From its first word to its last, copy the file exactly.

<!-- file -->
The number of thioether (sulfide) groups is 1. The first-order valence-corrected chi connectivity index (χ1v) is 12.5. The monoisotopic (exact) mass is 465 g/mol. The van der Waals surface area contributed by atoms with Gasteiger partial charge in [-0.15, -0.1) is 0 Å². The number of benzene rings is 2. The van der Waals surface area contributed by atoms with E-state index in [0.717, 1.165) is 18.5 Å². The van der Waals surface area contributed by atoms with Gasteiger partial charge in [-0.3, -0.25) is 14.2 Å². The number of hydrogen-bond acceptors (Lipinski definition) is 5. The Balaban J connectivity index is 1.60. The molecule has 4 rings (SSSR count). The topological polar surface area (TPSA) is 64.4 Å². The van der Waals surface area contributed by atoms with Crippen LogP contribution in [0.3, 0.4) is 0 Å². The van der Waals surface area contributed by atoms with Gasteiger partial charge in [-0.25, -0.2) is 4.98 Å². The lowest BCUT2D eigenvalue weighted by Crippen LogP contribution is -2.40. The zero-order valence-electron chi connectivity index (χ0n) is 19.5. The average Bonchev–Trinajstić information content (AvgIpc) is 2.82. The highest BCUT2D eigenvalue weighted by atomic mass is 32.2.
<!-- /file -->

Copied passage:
The number of thioether (sulfide) groups is 1. The first-order valence-corrected chi connectivity index (χ1v) is 12.5. The monoisotopic (exact) mass is 465 g/mol. The van der Waals surface area contributed by atoms with Gasteiger partial charge in [-0.15, -0.1) is 0 Å². The number of benzene rings is 2. The van der Waals surface area contributed by atoms with E-state index in [0.717, 1.165) is 18.5 Å². The van der Waals surface area contributed by atoms with Gasteiger partial charge in [-0.3, -0.25) is 14.2 Å². The number of hydrogen-bond acceptors (Lipinski definition) is 5. The Balaban J connectivity index is 1.60. The molecule has 4 rings (SSSR count). The topological polar surface area (TPSA) is 64.4 Å². The van der Waals surface area contributed by atoms with Crippen LogP contribution in [0.3, 0.4) is 0 Å². The van der Waals surface area contributed by atoms with Gasteiger partial charge in [-0.25, -0.2) is 4.98 Å². The lowest BCUT2D eigenvalue weighted by Crippen LogP contribution is -2.40. The zero-order valence-electron chi connectivity index (χ0n) is 19.5. The average Bonchev–Trinajstić information content (AvgIpc) is 2.82. The highest BCUT2D eigenvalue weighted by atomic mass is 32.2.